Vascular Plants of North Carolina
Account for Tubercled Rein Orchid - Platanthera flava var. herbiola   (R. Br. ex Ait. f.) Luer
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Section 5 » Order Orchidales » Family Orchidaceae
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Author(R. Br. ex Ait. f.) Luer
DistributionThis taxon was considered as a full species -- Platanthera herbiola -- for a few years by Weakley in his floras; however, in 2023 he moved this taxon back to a variety of P. flava. This is the montane portion of the full species' range in the state. In NC, it occurs throughout the southwestern third of the Mountains, and is scattered farther northward in that region. It apparently does not occur in the adjacent Piedmont (or only ranges into the foothills); P. flava var. flava is found in the central and eastern Piedmont.

This variety ranges north to Quebec and MN, and then south to GA, TN, and MO -- essentially from the Appalachian Mountains westward.
AbundanceRare to uncommon from Buncombe County southwestward, but quite rare north toward the VA border. This is a State Special Concern taxon.
HabitatIt occurs in bogs, seepages, and other wet places, such as in swampy forested sites.
PhenologyBlooms from May into September, and fruits shortly after blooming.
IdentificationThis variety is quite similar to var. flava in growth form, as both have a narrow raceme (looking like a spike) of pale green or yellow-green flowers. This variety is a bit larger than var. flava, growing up to 2 feet tall, and it has quite conspicuous leaf-like bracts that are much longer than the flowers above them. It has larger and longer stem leaves than does var. flava, and these often cover the stem and reach the bottom of the flower cluster. The flowers are similar to those of var. flava, being very small and facing downward. The var. herbiola is also separated from var. flava by the greener lip (instead of yellow-green) and by the flowers being denser in the raceme. Inexperienced biologists will likely overlook this variety, as the whole plant looks light green and at a distance it could look like a plantain (Plantago) or some other "non-orchid", even a grass! Thankfully, the plants often grow in a dense stand of several dozen plants, and such a stand should catch the eye.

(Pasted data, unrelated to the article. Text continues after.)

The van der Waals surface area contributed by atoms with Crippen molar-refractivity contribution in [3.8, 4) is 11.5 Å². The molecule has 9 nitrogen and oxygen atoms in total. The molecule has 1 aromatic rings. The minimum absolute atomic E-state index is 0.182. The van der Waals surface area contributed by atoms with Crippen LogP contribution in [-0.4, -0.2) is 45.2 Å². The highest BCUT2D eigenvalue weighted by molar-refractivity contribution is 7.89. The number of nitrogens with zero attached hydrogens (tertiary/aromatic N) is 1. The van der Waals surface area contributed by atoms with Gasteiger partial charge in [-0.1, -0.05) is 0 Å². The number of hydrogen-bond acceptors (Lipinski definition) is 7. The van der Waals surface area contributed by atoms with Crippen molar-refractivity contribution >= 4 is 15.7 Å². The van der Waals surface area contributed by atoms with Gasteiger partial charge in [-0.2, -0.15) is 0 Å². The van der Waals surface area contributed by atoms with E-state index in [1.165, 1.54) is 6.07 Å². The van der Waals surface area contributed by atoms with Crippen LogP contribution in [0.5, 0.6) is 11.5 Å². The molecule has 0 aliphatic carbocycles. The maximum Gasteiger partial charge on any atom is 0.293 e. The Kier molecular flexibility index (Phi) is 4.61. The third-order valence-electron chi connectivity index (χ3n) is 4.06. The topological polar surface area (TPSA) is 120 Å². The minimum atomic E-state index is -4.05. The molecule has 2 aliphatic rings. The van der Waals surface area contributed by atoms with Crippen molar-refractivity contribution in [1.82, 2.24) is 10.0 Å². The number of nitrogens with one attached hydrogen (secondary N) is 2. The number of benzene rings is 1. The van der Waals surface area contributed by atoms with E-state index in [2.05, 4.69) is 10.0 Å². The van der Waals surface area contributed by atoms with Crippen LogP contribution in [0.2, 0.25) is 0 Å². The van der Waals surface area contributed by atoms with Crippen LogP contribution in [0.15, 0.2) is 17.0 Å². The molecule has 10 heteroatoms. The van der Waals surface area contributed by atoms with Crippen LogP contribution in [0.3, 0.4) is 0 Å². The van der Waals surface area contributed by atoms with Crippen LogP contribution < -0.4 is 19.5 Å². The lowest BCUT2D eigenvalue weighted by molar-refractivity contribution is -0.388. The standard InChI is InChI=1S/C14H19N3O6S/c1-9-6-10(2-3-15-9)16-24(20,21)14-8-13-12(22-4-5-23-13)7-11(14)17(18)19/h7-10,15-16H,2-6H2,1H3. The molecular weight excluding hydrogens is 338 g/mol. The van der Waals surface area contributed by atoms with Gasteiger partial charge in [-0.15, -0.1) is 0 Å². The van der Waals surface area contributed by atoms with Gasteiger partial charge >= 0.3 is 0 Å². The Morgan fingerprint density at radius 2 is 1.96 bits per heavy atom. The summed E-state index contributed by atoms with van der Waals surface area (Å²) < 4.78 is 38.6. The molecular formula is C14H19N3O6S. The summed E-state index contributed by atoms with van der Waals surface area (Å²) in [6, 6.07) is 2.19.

Taxonomic CommentsProbably more references consider this as just a variety -- Platanthera flava var. herbiola -- than as a good species. Note that nearly all Platanthera species were placed in the genus Habenaria a few decades ago. In fact, RAB (1968) did not list separate varieties, but did mention that the two forms were "variants".

Other Common Name(s)This taxon has a number of common names in use, as might be expected, as P. flava var. flava does as well. Other common names include Pale-green Orchid, Tubercled Orchid, Northern Tubercled Bog Orchid. Several of these are the same as for var. flava, which goes against "rules" of common name usage.
State RankS1S2
Global RankG4?T4?Q [G4Q]
State StatusSC-V
US Status
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BA Sorriewet roadside, Cool Springs Road, Piedmont. MoorePhoto_natural
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